We will write the demand curve for quinoa as . The quantity demanded decreases with the price *P*, as before; but it also depends on a parameter *a*, which captures consumer tastes. A high value of *a* represents a situation in which consumers have a strong liking for quinoa, so will purchase a high quantity at any given price. When *a* is low, less quinoa is demanded at each price. The dependence of demand on *P* and *a* can be described using the partial derivatives:

Then a positive demand shock can be represented as an increase in the parameter *a*. It has the effect of increasing the quantity demanded at each price. When the demand curve is drawn in space, as usual, it is drawn for a fixed value of *a*. An increase in *a* shifts the demand curve to the right. Similarly, a fall in *a* represents a negative demand shock and shifts the curve to the left.

In the same way, we will write the supply curve for quinoa as where the parameter *c* is introduced to model supply shocks. We can think of *c* as representing technology. A rise in *c* corresponds to a technological improvement, which lowers the marginal cost of producing quinoa and hence implies that producers will supply more quinoa at any given price. In terms of partial derivatives:

An improvement in technology is modelled as an increase in *c*, shifting the supply curve to the right. This is the case illustrated in Figure 2.

For any given *a* and *c*, the demand curve is downward-sloping and the supply curve is upward sloping in space. Hence there is at most one equilibrium price and corresponding equilibrium quantity But if *a* and *c* change, and will change too. So and depend on *a* and *c*, and we can express this by writing them as functions:

We want to know how and change when *a* and *c* change. In other words, we want to know the signs of the partial derivatives of and with respect to *a* and *c*. To find them, we use the technique of implicit differentiation. We will start with the partial derivatives with respect to *a*. These will tell us the effect of a demand shock on the equilibrium.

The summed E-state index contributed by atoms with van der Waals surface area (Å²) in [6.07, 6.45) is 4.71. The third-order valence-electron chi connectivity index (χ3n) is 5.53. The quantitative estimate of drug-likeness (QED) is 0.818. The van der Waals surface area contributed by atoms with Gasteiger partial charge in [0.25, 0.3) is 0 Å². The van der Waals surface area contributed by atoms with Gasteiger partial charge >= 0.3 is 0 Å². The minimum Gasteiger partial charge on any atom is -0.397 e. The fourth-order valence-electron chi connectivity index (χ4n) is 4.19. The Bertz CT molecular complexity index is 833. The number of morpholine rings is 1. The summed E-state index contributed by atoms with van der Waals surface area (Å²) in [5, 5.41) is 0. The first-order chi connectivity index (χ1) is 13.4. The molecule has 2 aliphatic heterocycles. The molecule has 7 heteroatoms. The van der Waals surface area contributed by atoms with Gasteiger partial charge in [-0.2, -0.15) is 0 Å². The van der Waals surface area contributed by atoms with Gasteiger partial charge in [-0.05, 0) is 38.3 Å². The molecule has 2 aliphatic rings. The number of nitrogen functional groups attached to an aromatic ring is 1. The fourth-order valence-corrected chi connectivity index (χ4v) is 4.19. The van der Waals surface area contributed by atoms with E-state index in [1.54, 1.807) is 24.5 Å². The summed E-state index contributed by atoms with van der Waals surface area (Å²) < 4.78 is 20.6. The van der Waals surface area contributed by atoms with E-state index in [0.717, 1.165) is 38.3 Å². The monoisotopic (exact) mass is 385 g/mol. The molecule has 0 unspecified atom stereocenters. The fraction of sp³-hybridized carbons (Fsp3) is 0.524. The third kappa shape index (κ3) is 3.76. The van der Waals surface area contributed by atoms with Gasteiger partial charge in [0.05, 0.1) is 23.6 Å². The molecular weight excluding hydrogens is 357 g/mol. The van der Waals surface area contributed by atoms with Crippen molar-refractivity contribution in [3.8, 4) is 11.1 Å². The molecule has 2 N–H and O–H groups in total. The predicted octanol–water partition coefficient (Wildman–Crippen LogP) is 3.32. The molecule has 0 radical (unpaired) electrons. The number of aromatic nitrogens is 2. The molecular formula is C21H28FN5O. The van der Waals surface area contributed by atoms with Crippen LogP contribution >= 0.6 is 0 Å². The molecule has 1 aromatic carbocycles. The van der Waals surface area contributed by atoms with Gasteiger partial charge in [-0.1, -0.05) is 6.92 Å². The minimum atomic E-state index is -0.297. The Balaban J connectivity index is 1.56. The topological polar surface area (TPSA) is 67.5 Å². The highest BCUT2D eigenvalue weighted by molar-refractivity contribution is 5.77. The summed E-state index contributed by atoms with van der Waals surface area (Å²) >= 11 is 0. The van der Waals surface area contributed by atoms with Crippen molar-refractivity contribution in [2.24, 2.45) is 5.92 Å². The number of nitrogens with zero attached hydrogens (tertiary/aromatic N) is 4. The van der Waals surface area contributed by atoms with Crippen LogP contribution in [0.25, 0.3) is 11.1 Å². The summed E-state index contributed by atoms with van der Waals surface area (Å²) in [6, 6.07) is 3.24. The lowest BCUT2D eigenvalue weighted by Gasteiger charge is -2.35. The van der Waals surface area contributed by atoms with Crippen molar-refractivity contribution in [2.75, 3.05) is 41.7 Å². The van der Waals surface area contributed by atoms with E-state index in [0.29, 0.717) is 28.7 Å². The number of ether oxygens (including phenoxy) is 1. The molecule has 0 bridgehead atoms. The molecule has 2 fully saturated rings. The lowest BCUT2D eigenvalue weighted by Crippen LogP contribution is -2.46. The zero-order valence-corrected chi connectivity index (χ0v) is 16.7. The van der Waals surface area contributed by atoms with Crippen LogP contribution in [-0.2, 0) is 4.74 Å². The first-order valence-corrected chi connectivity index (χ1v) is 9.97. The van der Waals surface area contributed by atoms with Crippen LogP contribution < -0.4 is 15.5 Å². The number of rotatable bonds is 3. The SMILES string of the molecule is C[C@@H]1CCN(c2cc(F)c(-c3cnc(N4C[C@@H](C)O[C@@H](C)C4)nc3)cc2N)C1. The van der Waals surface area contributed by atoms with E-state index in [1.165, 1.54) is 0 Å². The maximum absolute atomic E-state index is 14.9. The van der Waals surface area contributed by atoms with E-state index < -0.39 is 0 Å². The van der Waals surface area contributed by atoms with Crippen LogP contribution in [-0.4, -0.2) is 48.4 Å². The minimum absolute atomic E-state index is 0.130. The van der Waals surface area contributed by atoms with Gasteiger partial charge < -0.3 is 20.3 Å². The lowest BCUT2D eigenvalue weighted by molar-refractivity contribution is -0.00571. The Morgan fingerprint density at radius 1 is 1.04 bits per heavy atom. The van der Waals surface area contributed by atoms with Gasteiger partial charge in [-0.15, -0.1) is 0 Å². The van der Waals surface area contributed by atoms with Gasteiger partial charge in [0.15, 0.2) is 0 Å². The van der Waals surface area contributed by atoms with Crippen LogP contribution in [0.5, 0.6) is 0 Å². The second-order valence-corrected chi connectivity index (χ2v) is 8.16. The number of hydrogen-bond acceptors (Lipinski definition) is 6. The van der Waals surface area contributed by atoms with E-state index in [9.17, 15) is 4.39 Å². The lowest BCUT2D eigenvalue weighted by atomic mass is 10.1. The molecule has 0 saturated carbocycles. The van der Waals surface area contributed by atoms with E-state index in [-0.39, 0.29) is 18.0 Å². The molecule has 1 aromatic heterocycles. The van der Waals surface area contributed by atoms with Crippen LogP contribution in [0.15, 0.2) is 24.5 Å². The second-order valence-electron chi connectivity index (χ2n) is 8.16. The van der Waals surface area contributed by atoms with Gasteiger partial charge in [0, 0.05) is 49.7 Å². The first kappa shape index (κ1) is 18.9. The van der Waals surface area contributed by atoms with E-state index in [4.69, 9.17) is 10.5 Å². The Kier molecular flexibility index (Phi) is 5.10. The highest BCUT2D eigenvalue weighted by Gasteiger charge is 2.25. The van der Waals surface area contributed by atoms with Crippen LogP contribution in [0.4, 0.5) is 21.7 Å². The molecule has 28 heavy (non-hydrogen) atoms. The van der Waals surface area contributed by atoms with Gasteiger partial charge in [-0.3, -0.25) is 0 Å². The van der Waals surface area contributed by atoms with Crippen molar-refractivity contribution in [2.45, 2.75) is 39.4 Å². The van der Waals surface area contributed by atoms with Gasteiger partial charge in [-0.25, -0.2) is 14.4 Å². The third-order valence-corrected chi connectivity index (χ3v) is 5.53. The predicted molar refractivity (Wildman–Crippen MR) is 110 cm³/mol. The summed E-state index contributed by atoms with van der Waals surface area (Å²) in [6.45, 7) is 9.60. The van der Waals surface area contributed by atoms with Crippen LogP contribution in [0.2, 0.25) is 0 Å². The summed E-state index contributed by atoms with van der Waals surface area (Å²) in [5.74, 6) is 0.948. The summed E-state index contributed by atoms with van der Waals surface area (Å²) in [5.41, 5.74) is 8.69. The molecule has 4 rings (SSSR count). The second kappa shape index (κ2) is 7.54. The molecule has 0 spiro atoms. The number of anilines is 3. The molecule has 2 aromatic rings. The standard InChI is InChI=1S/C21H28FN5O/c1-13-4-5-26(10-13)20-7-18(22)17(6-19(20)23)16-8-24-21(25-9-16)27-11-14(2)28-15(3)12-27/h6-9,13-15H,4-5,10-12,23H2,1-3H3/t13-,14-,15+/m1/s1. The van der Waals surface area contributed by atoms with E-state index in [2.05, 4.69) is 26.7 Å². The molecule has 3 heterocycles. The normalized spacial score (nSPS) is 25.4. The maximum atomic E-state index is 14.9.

The equilibrium price satisfies the market-clearing equation:

We will differentiate both sides of this equation with respect to *a*, remembering that is a function of *a* (that is, ). We obtain:

This equation can be rearranged, to write in terms of the other partial derivatives:

The denominator of this fraction is positive, because we know that and . The numerator is positive too, from the way we specified the demand function, above. Hence we can conclude that . Thus, a positive demand shock (an increase in *a*) leads to an increase in the equilibrium price.

To find , we can use the equation for :

again remembering that is a function of *a*. Differentiating with respect to *a*:

From this expression, since and we have just shown that , we deduce that too. Thus, a positive demand shock (an increase in *a*) leads to an increase in both the equilibrium price and the equilibrium quantity, and a negative demand shock has the opposite effects.

To find the effect of a supply shock, we need to find the partial derivatives of and with respect to *c*. This can be done in just the same way. We start by differentiating the market-clearing equation with respect to *c*, to obtain an expression for that we can sign. Then we use either the equation for the supply curve or the equation for the demand curve (the latter is easier in this case) to sign . If you do this carefully, you should find that and , so a positive supply shock raises quantity and lowers price.

This analysis has demonstrated that the qualitative effects of demand and supply shocks on the equilibrium price and quantity are the same as the ones we saw diagrammatically in the text, whatever the precise form of the supply and demand functions—provided that they have the standard properties. That is, the demand curve slopes downward, and the supply curve slopes upward.

Read more: Section 15.2 and the first two paragraphs of Section 15.3 of , Malcolm Pemberton and Nicholas Rau. 2015. *Mathematics for economists: An introductory textbook*, 4th ed. Manchester: Manchester University Press.